Respecting the wellbeing of our porters

The Intrepid Group believes in responsible travel and is committed to ensuring respectful and fair working conditions for all trekking porters. Out there on the wild trails of Africa, South America, Papua New Guinea and the Himalayas, they look after us. So in turn, we look after them.

We’ve partnered up with local mountaineering organisations and are working with them to ensure the safety and wellbeing of all our porters. In our key climbing areas of Nepal and Tanzania, we work with the International Mountain Explorers Connection (IMEC). This US-based not-for-profit organisation promotes responsible and sustainable connections between travellers and locals in developing mountain regions around the world. In Peru, our counterparts run a highly regulated operation, in which porters are registered each year with the local government and required to provide a medical certificate.

Recruitment

All of our chosen porters are 18-55 years of age, physically healthy and active and have a transparent background (we check their background with the recommending person to ascertain their trustworthiness).   Once selected, porters are trained in the many duties they will carry out on the trails, such as packing and safely handling their loads, setting up tents and maintaining trekking gear.

Intrepid pays all porters, cooks and guides a wage in compliance with legal requirements. In addition, we provide porters with allowances for meals, transport and insurance often well beyond government regulations.

Medical care

Intrepid provides medical insurance to porters for the duration of each trek. If they need to make a medical insurance claim, our staff will assist them with all the required paperwork. Intrepid covers the upfront medical expenses and follows up the claim with the insurance company.

Education and training

The IMEC’s Porter Assistance Project seeks to improve the working conditions of porters by:

  • Providing a stockpile of technical clothing that is required when trekking in high altitude conditions.  This includes water and wind resistant jackets and pants, gloves, base layers, socks, hats, sunglasses and proper footwear. This equipment is also available for mountain crew and tour operators to borrow
  • Offering English language, First Aid, HIV/AIDS Awareness and Money Management classes in order to motivate and empower porters
  • Educating tourists about acceptable standards of porter treatment

Out on the trail

Our porters are given access to tents or provided with sleeping quarters, sleeping bags, mats and cooking equipment. The maximum weight a porter can carry varies depending on the trek and region. Intrepid strictly enforces this weight limit and includes a personal allowance for items such as sleeping bag and clothes. At the pre-tour briefing, our leaders ask passengers to pack only what is necessary for the trek in order to make things easier for their porters. Each porter and his load are weighed at the start of the trail.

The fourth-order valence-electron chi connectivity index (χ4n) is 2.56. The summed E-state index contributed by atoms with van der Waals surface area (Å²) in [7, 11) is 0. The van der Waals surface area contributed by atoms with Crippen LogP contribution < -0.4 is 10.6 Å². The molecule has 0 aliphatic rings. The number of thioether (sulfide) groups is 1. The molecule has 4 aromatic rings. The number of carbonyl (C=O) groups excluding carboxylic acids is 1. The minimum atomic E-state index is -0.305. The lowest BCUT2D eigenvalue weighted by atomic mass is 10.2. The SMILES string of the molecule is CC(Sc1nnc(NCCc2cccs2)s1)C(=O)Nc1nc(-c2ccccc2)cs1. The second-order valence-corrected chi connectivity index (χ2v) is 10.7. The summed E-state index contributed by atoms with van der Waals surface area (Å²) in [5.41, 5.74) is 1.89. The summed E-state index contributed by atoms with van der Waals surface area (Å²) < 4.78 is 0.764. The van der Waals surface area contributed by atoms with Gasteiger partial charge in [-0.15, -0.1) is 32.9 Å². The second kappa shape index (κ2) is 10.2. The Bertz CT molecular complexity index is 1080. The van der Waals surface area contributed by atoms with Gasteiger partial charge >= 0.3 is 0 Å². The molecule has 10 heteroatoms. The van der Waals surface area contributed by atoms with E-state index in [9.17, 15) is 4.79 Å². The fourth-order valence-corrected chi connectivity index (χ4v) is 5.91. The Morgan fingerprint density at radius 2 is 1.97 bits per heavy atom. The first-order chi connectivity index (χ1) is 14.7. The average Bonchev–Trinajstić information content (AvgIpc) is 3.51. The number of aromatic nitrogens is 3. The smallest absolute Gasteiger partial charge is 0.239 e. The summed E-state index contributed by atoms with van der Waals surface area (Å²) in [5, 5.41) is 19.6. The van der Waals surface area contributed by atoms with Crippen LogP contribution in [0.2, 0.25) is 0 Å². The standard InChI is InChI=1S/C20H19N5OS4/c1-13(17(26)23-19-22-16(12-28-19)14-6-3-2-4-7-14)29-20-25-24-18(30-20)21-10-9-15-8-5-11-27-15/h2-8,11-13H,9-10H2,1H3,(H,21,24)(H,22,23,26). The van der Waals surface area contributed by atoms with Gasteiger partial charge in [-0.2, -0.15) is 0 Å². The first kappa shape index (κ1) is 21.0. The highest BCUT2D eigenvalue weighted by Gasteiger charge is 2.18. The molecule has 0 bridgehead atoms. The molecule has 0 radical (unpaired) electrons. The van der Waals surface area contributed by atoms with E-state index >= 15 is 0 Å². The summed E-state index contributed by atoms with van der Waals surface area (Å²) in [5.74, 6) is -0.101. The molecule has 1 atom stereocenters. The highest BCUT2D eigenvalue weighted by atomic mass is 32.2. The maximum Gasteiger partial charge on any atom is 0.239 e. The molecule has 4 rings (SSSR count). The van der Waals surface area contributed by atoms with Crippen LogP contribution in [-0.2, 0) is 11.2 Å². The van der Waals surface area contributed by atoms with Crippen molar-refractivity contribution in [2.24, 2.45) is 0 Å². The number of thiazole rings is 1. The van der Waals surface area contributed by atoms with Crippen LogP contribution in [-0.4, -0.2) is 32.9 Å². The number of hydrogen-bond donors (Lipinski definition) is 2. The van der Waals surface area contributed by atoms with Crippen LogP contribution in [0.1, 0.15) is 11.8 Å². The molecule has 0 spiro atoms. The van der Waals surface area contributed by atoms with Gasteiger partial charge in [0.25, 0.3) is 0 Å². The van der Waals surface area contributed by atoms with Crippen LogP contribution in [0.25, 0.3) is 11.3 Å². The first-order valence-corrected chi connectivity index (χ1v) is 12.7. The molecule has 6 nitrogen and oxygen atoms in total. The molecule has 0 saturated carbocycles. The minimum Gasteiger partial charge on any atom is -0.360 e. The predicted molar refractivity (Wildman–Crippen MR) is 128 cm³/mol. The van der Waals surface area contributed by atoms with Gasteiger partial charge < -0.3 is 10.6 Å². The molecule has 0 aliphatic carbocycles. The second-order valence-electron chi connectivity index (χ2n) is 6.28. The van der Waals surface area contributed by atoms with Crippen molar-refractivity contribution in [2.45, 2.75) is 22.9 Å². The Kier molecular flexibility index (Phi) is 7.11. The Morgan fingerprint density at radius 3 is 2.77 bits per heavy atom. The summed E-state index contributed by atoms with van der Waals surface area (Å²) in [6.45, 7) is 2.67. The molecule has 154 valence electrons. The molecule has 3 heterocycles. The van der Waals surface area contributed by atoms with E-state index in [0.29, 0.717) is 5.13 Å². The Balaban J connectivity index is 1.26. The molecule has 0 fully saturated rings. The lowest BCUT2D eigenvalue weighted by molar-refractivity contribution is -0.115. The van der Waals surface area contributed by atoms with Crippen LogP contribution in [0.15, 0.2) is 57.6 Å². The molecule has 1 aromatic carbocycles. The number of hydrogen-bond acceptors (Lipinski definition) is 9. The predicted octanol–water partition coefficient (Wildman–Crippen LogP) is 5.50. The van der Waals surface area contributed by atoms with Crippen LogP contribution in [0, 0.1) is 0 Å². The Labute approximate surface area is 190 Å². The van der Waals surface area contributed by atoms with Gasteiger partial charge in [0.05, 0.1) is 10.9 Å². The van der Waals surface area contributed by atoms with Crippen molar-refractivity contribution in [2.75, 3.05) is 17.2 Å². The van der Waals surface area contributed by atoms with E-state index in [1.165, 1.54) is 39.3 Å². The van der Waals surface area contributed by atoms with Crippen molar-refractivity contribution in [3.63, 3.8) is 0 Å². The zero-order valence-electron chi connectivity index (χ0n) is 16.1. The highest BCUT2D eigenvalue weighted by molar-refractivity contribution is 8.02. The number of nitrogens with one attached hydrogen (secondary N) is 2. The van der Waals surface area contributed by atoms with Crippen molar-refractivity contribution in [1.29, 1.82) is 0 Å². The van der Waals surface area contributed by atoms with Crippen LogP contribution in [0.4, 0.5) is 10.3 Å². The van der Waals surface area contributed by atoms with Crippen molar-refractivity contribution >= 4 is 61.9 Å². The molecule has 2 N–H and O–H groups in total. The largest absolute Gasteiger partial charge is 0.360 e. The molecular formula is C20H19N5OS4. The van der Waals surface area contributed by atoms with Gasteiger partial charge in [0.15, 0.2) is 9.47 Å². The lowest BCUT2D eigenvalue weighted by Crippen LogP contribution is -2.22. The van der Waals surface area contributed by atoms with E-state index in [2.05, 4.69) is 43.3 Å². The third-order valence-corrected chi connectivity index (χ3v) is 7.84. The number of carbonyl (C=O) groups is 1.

Porters and passengers are introduced to each other at the beginning of the hike. As our leaders will explain, when recruiting porters we give priority to those from local regions and disadvantaged communities. This is in keeping with Intrepid’s responsible travel policies. As such, many haven’t had access to an adequate education and their language skills are often limited. The best way for them to learn is to have as much practice on the job as possible. Many of our porters will eventually become trek leaders, so we ask you to support them by interacting as much as possible. After you work through any initial shyness and get to know each other, you’re likely to learn as much from them as they will from you. Just imagine their stories!

Trekking guides and senior staff

The majority of our trek leaders have worked their way up from being a porter at some stage. Thus, more than anybody else, they understand the plights and challenges porters often face. All of our leaders are trained in porter welfare and fair treatment and are informed of the issues by watching an International Porter Protection Group (IPPG) documentary. Trek leaders are under clear instruction to:

• Respect and treat porters in a dignified way

• Give porters the same priority they give to passengers should they fall sick

• Never load porters with baggage beyond the stipulated weight limit

• Give porters the opportunity to enhance their language skills by enabling interaction with passengers

• Pay them the exact wage allocated in the tour budget

• Allow them to receive tips directly from passengers

Stern action will be taken against any trek leader who fails to adhere to Intrepid’s policies regarding porter treatment and welfare.

Help a brother out!

If at the completion of your trek you’ve found the services of your porter invaluable, we recommend you tip them. If you’re unsure how much to give, please refer to your trip notes or speak to your leader. They’ll be able to recommend an appropriate amount given the region. Additionally, if you have any good quality gear that you never want to see again after your time in the mountains, feel free to pass it on to your porter so they can use it on their next trek.

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